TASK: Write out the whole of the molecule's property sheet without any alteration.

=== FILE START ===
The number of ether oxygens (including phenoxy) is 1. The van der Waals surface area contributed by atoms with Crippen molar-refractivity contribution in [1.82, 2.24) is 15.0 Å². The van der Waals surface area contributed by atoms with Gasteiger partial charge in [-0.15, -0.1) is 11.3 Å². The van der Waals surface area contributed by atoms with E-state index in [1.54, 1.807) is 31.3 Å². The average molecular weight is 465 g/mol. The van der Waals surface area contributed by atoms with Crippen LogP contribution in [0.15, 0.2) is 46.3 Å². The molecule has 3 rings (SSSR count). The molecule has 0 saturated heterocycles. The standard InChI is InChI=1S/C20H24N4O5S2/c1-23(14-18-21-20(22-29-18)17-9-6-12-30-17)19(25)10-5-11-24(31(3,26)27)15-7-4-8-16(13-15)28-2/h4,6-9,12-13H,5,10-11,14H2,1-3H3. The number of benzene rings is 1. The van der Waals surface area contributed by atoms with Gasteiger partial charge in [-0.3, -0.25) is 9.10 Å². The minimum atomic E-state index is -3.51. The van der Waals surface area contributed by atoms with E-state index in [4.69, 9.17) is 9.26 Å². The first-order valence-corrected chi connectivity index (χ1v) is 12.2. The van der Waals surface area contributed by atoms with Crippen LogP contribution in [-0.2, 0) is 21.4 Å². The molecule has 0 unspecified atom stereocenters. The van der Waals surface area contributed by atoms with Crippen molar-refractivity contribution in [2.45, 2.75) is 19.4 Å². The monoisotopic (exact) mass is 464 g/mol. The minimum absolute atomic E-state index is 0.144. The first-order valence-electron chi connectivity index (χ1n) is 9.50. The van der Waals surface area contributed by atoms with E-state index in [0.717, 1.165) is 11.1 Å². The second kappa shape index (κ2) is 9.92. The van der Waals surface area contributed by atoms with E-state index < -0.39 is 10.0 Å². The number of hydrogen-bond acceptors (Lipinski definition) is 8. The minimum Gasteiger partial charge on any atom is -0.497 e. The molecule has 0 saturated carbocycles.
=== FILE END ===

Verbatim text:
The number of ether oxygens (including phenoxy) is 1. The van der Waals surface area contributed by atoms with Crippen molar-refractivity contribution in [1.82, 2.24) is 15.0 Å². The van der Waals surface area contributed by atoms with Gasteiger partial charge in [-0.15, -0.1) is 11.3 Å². The van der Waals surface area contributed by atoms with E-state index in [1.54, 1.807) is 31.3 Å². The average molecular weight is 465 g/mol. The van der Waals surface area contributed by atoms with Crippen LogP contribution in [0.15, 0.2) is 46.3 Å². The molecule has 3 rings (SSSR count). The molecule has 0 saturated heterocycles. The standard InChI is InChI=1S/C20H24N4O5S2/c1-23(14-18-21-20(22-29-18)17-9-6-12-30-17)19(25)10-5-11-24(31(3,26)27)15-7-4-8-16(13-15)28-2/h4,6-9,12-13H,5,10-11,14H2,1-3H3. The number of benzene rings is 1. The van der Waals surface area contributed by atoms with Gasteiger partial charge in [-0.3, -0.25) is 9.10 Å². The minimum atomic E-state index is -3.51. The van der Waals surface area contributed by atoms with E-state index in [4.69, 9.17) is 9.26 Å². The first-order valence-corrected chi connectivity index (χ1v) is 12.2. The van der Waals surface area contributed by atoms with Crippen LogP contribution in [-0.2, 0) is 21.4 Å². The molecule has 0 unspecified atom stereocenters. The van der Waals surface area contributed by atoms with Crippen molar-refractivity contribution in [2.45, 2.75) is 19.4 Å². The monoisotopic (exact) mass is 464 g/mol. The minimum absolute atomic E-state index is 0.144. The first-order valence-electron chi connectivity index (χ1n) is 9.50. The van der Waals surface area contributed by atoms with E-state index in [0.717, 1.165) is 11.1 Å². The second kappa shape index (κ2) is 9.92. The van der Waals surface area contributed by atoms with E-state index < -0.39 is 10.0 Å². The number of hydrogen-bond acceptors (Lipinski definition) is 8. The minimum Gasteiger partial charge on any atom is -0.497 e. The molecule has 0 saturated carbocycles.